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Hearing of the Subcommittee on Commerce, Manufacturing, and Trade of the House Energy and Commerce Committee - "Unintended Consequences of 2008 Law on Jobs and Small Businesses"


Location: Washington, DC

This is the first hearing of our Subcommittee for the 112th Congress. Over the months ahead, I plan to look at a wide range of issues that deeply affect Americans in their daily lives. One of the most important -- as well as one of the most vexing issues we face today -- is how to get our economy back on track. How do we create new jobs? How do we bring jobs which have been lost to foreign countries back home? How do we make "Made in America" matter again? I believe it's part of "our job" to take a close look at what's working and what's not working, and then see how we can "work" together to make a real difference in peoples' lives.

Today's hearing is about the Consumer Product Safety Improvement Act or "CPSIA." This legislation was truly a landmark in efforts to improve consumer product safety. It was the first reauthorization of the CPSC in seventeen years, and it modernized and strengthened the agency in many different and meaningful ways.

While CPSIA has many virtues, there are some unintended consequences of the law, as well. We have a responsibility to the American public to review those specific provisions of the law that have proven to be problematic and to fix them. Admittedly, it's a careful balancing act, and we have to be certain -- as the old saying goes -- not to throw the baby out with the bath water.

For thousands of businesses, who strive to be responsible, "let's do what's best for consumers" -- CPSIA has consumed an inordinate amount of their time trying to understand how each new regulation and standard will affect them. Unfortunately, many have gone out of business, attributing their demise to some of the burdens of compliance with the many provisions of the new law. We need to strike a careful balance. As a nation, we simply cannot afford to lose jobs or stifle innovation because of unnecessary regulations.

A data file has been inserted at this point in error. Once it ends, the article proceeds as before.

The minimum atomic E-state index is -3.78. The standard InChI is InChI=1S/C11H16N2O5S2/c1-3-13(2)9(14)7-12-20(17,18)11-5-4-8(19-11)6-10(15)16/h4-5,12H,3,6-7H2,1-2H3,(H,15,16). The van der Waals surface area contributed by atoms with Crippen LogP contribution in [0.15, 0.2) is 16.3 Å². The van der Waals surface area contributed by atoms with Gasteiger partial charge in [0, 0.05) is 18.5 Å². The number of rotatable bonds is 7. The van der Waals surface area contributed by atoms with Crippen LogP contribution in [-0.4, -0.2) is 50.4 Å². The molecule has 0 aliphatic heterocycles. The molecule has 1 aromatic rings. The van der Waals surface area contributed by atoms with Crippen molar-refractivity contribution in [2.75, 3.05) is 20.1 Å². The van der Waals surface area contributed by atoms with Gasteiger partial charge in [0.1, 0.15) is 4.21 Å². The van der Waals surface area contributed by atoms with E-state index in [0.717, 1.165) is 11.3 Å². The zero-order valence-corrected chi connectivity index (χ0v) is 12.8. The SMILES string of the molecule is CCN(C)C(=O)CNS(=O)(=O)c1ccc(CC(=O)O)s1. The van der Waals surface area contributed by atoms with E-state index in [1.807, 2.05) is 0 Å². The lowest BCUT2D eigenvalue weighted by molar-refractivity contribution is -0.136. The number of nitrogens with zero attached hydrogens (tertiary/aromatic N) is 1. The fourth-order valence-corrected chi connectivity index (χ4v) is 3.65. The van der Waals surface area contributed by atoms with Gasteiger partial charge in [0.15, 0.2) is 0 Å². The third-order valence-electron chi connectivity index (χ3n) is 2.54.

Frankly, many businesses never even heard about this law until well after it was enacted. Most were shocked to learn of the onerous requirements it would impose on them if they manufactured or sold any "children's product" -- even though they had never done anything wrong and never had a single product recall.

It began with the best of intentions. In 2007, the widely publicized toy recalls for violations of the existing lead paint standard gave way to a new prohibition on lead content in children's products. As interpreted by the Commission, this category goes far beyond just toys to cover sporting goods, library books, all-terrain vehicles, educational products, CDs, clothing and many other items.

The goal was a noble one: making products safer for our kids. But within just months of passage, both the Commission and the Congress realized that problems with the new law would need to be addressed. The Commission recently announced yet another stay of enforcement -- at least five now by my count -- that it deems necessary to avert potentially disastrous results. What's more, during the last Congress, numerous bills and legislative drafts were introduced -- including one by Mr. Barton -- to remedy some of the problems we already know about. I hope that our new members can quickly get up to speed on these issues, and -- working together -- we can come up with a common sense solution that's a win-win for everyone.

Today, the Commission has jurisdiction over literally thousands of different types of products. It's critically important that they should be able to prioritize their resources to address the products that pose the greatest risk to consumers.

As a mother, I have very strong, passionate feelings about protecting all children. But as a former small business owner, I know all too well how unnecessary regulations -- even well intentioned ones -- can destroy lives, too. This is a rare opportunity to put aside the differences that often divide this great body and put our heads together to make a good law even better.

It's up to us now. And, as we begin this important debate, I'm going to encourage everyone to remember what we all tell our own kids growing up: Keep your eye on the ball.

Mr. Butterfield, you are now up to bat.

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